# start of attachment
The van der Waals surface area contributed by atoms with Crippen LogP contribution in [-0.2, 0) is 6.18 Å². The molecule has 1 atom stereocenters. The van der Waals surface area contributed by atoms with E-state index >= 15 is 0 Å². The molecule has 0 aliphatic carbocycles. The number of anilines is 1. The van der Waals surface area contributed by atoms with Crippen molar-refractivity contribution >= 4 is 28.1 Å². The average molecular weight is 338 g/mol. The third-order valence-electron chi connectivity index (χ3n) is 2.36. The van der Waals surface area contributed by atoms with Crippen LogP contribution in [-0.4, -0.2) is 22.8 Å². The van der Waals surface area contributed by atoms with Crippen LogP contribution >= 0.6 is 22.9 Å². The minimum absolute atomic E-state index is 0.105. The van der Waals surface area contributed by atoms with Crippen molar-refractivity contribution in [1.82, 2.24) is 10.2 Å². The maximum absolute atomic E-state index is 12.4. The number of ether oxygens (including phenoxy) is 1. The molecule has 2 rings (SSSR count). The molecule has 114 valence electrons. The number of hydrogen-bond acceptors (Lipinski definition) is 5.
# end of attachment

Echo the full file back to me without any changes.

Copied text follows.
The van der Waals surface area contributed by atoms with Crippen LogP contribution in [-0.2, 0) is 6.18 Å². The molecule has 1 atom stereocenters. The van der Waals surface area contributed by atoms with E-state index >= 15 is 0 Å². The molecule has 0 aliphatic carbocycles. The number of anilines is 1. The van der Waals surface area contributed by atoms with Crippen molar-refractivity contribution >= 4 is 28.1 Å². The average molecular weight is 338 g/mol. The third-order valence-electron chi connectivity index (χ3n) is 2.36. The van der Waals surface area contributed by atoms with Crippen LogP contribution in [-0.4, -0.2) is 22.8 Å². The van der Waals surface area contributed by atoms with Crippen LogP contribution >= 0.6 is 22.9 Å². The minimum absolute atomic E-state index is 0.105. The van der Waals surface area contributed by atoms with Crippen molar-refractivity contribution in [1.82, 2.24) is 10.2 Å². The maximum absolute atomic E-state index is 12.4. The number of ether oxygens (including phenoxy) is 1. The molecule has 2 rings (SSSR count). The molecule has 114 valence electrons. The number of hydrogen-bond acceptors (Lipinski definition) is 5.